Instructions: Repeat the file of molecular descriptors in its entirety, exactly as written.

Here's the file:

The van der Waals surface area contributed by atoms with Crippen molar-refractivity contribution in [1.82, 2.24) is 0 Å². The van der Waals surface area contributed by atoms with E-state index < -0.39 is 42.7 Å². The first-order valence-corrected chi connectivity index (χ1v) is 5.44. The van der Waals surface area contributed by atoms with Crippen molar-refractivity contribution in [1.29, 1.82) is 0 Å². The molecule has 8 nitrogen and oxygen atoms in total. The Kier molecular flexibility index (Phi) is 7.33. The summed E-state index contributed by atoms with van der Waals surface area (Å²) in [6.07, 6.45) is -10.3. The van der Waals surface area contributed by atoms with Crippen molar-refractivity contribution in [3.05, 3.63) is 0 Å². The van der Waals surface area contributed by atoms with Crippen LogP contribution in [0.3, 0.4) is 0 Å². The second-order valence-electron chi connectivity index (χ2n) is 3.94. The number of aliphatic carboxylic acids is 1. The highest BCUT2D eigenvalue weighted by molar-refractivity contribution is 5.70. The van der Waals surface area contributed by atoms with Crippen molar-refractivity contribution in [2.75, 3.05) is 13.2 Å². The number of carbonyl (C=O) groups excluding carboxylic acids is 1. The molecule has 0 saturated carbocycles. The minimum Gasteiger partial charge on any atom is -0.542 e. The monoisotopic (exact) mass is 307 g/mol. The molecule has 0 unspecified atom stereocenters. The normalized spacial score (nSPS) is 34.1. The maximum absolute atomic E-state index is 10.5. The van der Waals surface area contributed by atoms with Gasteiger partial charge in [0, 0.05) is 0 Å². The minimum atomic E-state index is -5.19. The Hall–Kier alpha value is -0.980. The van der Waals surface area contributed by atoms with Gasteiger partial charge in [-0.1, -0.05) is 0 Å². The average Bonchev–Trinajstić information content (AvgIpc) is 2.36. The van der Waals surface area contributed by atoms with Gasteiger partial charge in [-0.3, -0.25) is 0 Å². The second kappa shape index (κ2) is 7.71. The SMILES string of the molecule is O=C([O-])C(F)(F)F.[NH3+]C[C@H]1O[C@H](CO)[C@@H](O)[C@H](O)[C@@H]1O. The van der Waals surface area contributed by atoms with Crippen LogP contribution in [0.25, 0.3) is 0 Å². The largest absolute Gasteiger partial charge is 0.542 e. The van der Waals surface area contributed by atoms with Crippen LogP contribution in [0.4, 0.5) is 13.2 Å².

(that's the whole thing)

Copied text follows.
The van der Waals surface area contributed by atoms with Crippen molar-refractivity contribution in [1.82, 2.24) is 0 Å². The van der Waals surface area contributed by atoms with E-state index < -0.39 is 42.7 Å². The first-order valence-corrected chi connectivity index (χ1v) is 5.44. The van der Waals surface area contributed by atoms with Crippen molar-refractivity contribution in [1.29, 1.82) is 0 Å². The molecule has 8 nitrogen and oxygen atoms in total. The Kier molecular flexibility index (Phi) is 7.33. The summed E-state index contributed by atoms with van der Waals surface area (Å²) in [6.07, 6.45) is -10.3. The van der Waals surface area contributed by atoms with Crippen molar-refractivity contribution in [3.05, 3.63) is 0 Å². The van der Waals surface area contributed by atoms with Crippen LogP contribution in [0.3, 0.4) is 0 Å². The second-order valence-electron chi connectivity index (χ2n) is 3.94. The number of aliphatic carboxylic acids is 1. The highest BCUT2D eigenvalue weighted by molar-refractivity contribution is 5.70. The van der Waals surface area contributed by atoms with Crippen molar-refractivity contribution in [2.75, 3.05) is 13.2 Å². The number of carbonyl (C=O) groups excluding carboxylic acids is 1. The molecule has 0 saturated carbocycles. The minimum Gasteiger partial charge on any atom is -0.542 e. The monoisotopic (exact) mass is 307 g/mol. The molecule has 0 unspecified atom stereocenters. The normalized spacial score (nSPS) is 34.1. The maximum absolute atomic E-state index is 10.5. The van der Waals surface area contributed by atoms with Gasteiger partial charge in [0, 0.05) is 0 Å². The minimum atomic E-state index is -5.19. The Hall–Kier alpha value is -0.980. The van der Waals surface area contributed by atoms with Gasteiger partial charge in [-0.1, -0.05) is 0 Å². The average Bonchev–Trinajstić information content (AvgIpc) is 2.36. The van der Waals surface area contributed by atoms with Gasteiger partial charge in [-0.3, -0.25) is 0 Å². The second kappa shape index (κ2) is 7.71. The SMILES string of the molecule is O=C([O-])C(F)(F)F.[NH3+]C[C@H]1O[C@H](CO)[C@@H](O)[C@H](O)[C@@H]1O. The van der Waals surface area contributed by atoms with Crippen LogP contribution in [0.25, 0.3) is 0 Å². The largest absolute Gasteiger partial charge is 0.542 e. The van der Waals surface area contributed by atoms with Crippen LogP contribution in [0.4, 0.5) is 13.2 Å².